(2) Railroad company logo design evolution: 100 logos from American and Canadian railroad companies

(3) That time a giant airship darkened Toronto’s skies

(4) These Bikers Race for Last Place: Cyclists say slow riding is response to hard-core fitness world (WSJ)

“Cyclists who are looking for tough workouts have plenty of company. But for other bikers, that is just not how they roll. Instead, they are meandering over to ‘slow-bike’ clubs that are cropping up around the country. There was even a Slow Bike Race last month in Newburyport, Mass. The last one to cross the finish line won.”

“In 2011, she [Molly Peterson] launched the Slow Bicycle Society on the Eastern Shore, an Alabama club with 100 members and a mission statement: ‘No Spandex needed!’ In Tennessee, the Murfreesboro Slow Ride Cyclists, which formed two months ago, calls itself ‘a never-get-left-behind fun bicycling group’ with ‘baskets encouraged.’

(4a) Orange Bike Pron

(4b) Fluttering About: the Papillionaire Sommer (Lovely Bicycle!)

(5) Bonzart Ampel Tilt-Shift Camera: Fun With Tilt-Shift: The Ampel isn’t the only camera you’ll ever need, but it might be the most entertaining (WSJ)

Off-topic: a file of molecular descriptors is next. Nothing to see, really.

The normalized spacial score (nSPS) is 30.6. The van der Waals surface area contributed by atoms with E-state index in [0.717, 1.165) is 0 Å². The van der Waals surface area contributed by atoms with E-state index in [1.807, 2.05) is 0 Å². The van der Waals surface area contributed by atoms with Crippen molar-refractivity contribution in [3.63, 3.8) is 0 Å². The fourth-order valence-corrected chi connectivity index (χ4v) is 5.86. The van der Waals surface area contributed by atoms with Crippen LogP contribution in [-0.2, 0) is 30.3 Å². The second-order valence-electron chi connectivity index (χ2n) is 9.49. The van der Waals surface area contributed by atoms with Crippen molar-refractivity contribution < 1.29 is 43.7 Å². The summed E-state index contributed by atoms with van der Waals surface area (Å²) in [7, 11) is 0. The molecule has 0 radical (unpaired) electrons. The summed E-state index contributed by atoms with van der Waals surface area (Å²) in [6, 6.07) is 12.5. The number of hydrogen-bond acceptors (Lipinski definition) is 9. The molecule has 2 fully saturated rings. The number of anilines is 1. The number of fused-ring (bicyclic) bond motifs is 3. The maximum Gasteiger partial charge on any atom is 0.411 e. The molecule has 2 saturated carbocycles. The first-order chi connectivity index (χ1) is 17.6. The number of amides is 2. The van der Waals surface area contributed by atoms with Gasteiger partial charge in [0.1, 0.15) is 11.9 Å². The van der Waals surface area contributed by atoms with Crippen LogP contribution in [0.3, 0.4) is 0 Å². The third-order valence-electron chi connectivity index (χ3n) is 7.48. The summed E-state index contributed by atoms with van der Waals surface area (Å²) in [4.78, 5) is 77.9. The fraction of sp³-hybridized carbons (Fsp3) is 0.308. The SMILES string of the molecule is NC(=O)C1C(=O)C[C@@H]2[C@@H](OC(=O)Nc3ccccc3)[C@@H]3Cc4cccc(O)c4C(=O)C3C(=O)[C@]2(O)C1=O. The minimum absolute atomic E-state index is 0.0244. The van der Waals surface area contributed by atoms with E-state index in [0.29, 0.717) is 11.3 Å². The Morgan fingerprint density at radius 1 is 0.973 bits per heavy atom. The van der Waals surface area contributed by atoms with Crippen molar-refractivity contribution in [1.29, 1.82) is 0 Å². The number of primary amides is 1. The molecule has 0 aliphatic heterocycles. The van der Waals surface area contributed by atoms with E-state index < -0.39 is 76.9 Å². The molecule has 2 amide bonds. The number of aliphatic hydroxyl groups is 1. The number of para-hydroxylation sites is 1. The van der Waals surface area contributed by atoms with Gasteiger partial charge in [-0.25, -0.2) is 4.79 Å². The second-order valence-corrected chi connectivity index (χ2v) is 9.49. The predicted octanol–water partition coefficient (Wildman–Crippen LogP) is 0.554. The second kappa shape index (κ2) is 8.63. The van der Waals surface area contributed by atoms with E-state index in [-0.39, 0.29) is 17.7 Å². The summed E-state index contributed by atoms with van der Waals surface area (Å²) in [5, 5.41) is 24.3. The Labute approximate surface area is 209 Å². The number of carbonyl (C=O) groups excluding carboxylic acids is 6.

(6) The Autobiography of George Orwell: The author of “Nineteen Eighty-Four” disdained biographers, so we must rely on his correspondence for insights into his work and life. (WSJ – Registration Required)

(6a) George Orwell from ‘On a Ruined Farm near the His Master’s Voice Gramophone Factory’ (1933)

There, where the tapering cranes sweep round,
And great wheels turn, and trains roar by
Like strong, low-headed brutes of steel —
There is my world, my home; yet why

So alien still? For I can neither
Dwell in that world, nor turn again
To scythe and spade, but only loiter
Among the trees the smoke has slain.

(7) A Writer’s Daily Bread: J.F. Powers made great fiction from the mundane obstacles and triumphs of everyday life (WSJ)

From the ‘Son of a Florist’ files…

(8) A Rothko-Inspired Flower Arrangement (WSJ)

(9) Tidying up loose ends…

(a) You Can Do Anything: Must Every Kids’ Movie Reinforce the Cult of Self-Esteem? (The Atlantic)

(b) The Innovation of Loneliness

Weekend 266.0

Southwest Train“Railways and the Church have their critics, but both are the best ways of getting a man to his ultimate destination.” — Wilbert Awdry